On the other hand, in the first embodiment previously discussed, bus arbiter 110 assigns priority to the streamlined signal processor having the highest predetermined programmed priority. A flash converter in multi-channel Mux/ADC 124 is automatically synchronized to the higher priority streamlined signal processor. Priority controls both synchronization as well as arbitration to access of shared resources, for example, registers in the output D to A converters 126.
FIG. 1a also shows application circuitry 170 communicating with the processors on bus 104. Associated with such application-specific logic are pulse width modulation (PWM) block 172 and track count velocity estimator 174 in FIG. 1b, which receive inputs from a disc controller, such as an optical disc controller, in order to estimate radial velocity based on track counts.
FIG. 2 illustrates an example of a streamlined signal processor. Those of ordinary skill will recognize that other streamlined signal processor configurations, which can be formed from generally available processor components, may be employed and that the streamlined signal processor of FIG. 2 is given by way of illustration and not limitation. Streamlined signal processor 200 has a streamlined signal processor execution unit 202 which executes instructions received on instruction bus 204. As previously noted, this streamlined signal processor operates and carries out tasks autonomously. Thus, a user may define as a "frame" a repetitive time period dedicated to a specific task or collection of tasks which is specific to any streamlined signal processor. These "frames" are context specific to a particular streamlined signal processor and need not be the same length of time and need not contain the same tasks as those of any other streamlined signal processor. The tasks accomplished by a streamlined signal processor are controlled by the sequence of instructions executed. The streamlined signal processors must handle synchronous timing loops and asynchronous job requests. Sequence control through microprocessor 102 is accomplished using sequencer control register 205. Sequencer control register 205 selects the sources of signals which trigger the start of a series of streamlined signal processor sequences. A sequence refers to a group of streamlined signal processor instructions which perform a particular task. A series is a list of sequences executed in the order they are stored in the sequencer memory 206.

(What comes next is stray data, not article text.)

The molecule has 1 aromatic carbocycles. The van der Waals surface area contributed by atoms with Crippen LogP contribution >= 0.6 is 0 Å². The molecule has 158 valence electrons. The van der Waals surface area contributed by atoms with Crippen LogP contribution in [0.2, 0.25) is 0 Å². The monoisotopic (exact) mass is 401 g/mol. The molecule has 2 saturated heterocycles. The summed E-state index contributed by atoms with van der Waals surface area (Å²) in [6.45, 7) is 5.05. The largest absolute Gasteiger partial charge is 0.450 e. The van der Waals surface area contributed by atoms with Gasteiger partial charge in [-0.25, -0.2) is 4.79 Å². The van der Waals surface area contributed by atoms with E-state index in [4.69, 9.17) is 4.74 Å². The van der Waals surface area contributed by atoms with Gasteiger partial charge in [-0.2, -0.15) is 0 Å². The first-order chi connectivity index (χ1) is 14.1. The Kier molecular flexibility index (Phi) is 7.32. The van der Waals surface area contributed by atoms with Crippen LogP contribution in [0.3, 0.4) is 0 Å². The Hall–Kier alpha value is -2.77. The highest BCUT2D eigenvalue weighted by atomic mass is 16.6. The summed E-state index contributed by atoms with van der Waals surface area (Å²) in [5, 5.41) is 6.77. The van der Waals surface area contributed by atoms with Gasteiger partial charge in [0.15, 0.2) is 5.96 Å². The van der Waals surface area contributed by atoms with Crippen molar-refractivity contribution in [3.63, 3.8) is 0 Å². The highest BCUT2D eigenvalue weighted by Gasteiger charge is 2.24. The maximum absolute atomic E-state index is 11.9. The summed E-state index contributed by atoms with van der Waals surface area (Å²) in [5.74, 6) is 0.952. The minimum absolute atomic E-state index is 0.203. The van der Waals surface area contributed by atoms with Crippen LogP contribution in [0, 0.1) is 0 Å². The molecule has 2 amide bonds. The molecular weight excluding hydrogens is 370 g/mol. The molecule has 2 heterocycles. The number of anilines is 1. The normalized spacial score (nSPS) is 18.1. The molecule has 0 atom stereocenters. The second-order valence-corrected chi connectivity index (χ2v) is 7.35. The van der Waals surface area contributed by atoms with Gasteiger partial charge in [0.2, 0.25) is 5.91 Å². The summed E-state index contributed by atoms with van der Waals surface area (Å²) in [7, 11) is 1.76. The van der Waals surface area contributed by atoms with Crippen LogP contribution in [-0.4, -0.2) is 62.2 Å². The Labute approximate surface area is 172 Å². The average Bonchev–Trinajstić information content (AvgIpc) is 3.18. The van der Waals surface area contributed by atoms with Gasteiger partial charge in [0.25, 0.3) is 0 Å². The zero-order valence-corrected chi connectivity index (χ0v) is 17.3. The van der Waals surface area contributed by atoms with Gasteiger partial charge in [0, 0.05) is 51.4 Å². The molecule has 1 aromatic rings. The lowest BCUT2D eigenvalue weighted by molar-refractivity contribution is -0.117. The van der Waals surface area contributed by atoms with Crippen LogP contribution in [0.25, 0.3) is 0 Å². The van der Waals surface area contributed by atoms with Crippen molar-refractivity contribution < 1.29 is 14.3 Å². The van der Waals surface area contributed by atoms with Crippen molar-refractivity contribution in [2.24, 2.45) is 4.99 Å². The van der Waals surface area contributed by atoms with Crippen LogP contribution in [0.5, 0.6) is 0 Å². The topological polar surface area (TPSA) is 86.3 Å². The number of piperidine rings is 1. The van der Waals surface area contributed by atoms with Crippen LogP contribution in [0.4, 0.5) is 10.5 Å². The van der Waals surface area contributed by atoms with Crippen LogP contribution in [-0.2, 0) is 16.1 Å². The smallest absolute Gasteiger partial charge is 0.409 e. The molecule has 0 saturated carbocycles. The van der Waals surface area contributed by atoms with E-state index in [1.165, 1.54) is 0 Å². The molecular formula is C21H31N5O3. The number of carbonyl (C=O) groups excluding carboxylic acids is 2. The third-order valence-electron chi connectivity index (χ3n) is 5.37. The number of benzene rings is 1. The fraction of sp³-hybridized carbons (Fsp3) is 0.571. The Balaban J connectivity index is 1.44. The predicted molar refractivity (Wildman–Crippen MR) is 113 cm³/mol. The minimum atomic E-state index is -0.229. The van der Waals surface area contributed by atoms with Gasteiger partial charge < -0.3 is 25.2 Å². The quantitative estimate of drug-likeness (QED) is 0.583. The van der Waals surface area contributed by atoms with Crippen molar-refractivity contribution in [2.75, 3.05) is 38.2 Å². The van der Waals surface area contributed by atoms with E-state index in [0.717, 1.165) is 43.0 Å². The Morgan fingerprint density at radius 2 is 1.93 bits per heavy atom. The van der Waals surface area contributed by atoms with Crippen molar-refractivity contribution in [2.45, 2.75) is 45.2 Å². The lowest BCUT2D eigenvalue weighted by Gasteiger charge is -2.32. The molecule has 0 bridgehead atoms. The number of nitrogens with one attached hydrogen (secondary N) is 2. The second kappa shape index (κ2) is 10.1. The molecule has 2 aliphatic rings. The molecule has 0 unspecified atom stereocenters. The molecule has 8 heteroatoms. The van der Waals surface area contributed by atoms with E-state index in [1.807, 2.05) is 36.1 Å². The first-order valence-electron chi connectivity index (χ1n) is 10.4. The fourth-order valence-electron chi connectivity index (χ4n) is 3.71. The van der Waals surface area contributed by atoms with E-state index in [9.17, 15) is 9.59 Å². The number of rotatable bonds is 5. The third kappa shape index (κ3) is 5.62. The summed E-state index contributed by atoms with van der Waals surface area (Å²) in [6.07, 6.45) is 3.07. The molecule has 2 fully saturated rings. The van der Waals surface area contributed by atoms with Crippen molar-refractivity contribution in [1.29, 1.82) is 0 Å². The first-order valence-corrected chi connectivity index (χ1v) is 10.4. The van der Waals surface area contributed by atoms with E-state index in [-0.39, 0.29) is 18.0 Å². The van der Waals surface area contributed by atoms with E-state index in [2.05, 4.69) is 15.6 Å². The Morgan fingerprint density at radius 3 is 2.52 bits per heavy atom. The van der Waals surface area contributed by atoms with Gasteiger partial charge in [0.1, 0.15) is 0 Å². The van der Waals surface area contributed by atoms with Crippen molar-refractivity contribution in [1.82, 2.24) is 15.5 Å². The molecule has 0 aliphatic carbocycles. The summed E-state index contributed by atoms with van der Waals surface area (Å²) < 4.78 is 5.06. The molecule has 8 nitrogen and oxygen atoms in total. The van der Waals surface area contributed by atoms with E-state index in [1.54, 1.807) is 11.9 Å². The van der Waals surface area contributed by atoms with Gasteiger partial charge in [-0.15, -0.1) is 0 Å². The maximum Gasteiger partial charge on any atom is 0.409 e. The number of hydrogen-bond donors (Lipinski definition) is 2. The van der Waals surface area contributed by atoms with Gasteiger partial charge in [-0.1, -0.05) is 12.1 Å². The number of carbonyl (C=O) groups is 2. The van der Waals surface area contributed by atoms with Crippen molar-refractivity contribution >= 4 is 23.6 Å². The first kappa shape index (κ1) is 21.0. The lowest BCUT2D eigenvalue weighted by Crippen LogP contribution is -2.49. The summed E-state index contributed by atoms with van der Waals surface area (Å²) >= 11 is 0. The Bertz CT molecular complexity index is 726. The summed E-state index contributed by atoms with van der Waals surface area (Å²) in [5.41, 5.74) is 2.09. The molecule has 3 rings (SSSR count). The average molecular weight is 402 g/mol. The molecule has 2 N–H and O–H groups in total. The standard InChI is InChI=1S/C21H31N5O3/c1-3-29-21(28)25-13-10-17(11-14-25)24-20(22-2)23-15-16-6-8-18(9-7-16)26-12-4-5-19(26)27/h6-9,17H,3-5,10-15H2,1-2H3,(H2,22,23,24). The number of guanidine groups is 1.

As previously noted, sequencer control register 205 selects the sources of the signals which trigger the start of a series of streamlined signal processor sequences. The output of the sequencer control register is provided to sequencer control logic 208, which also receives mode bits, discussed further herein, from the sequencer memory 206 and current instruction information from instruction bus 204. The output of sequencer control logic 208 is one of the inputs to memory address counter 210. Memory address counter 210 points to the next sequencer memory address or sequencer slot (O through 127). Sequencer memory address counter 210 is loaded with the contents of an appropriate vector register depending on how the sequence is to be triggered. This information is received through multiplexer 212 from vector registers 214-220. Registers 214 and 215 trigger the start of a repetitive series used, for example, for sampling-type calculations.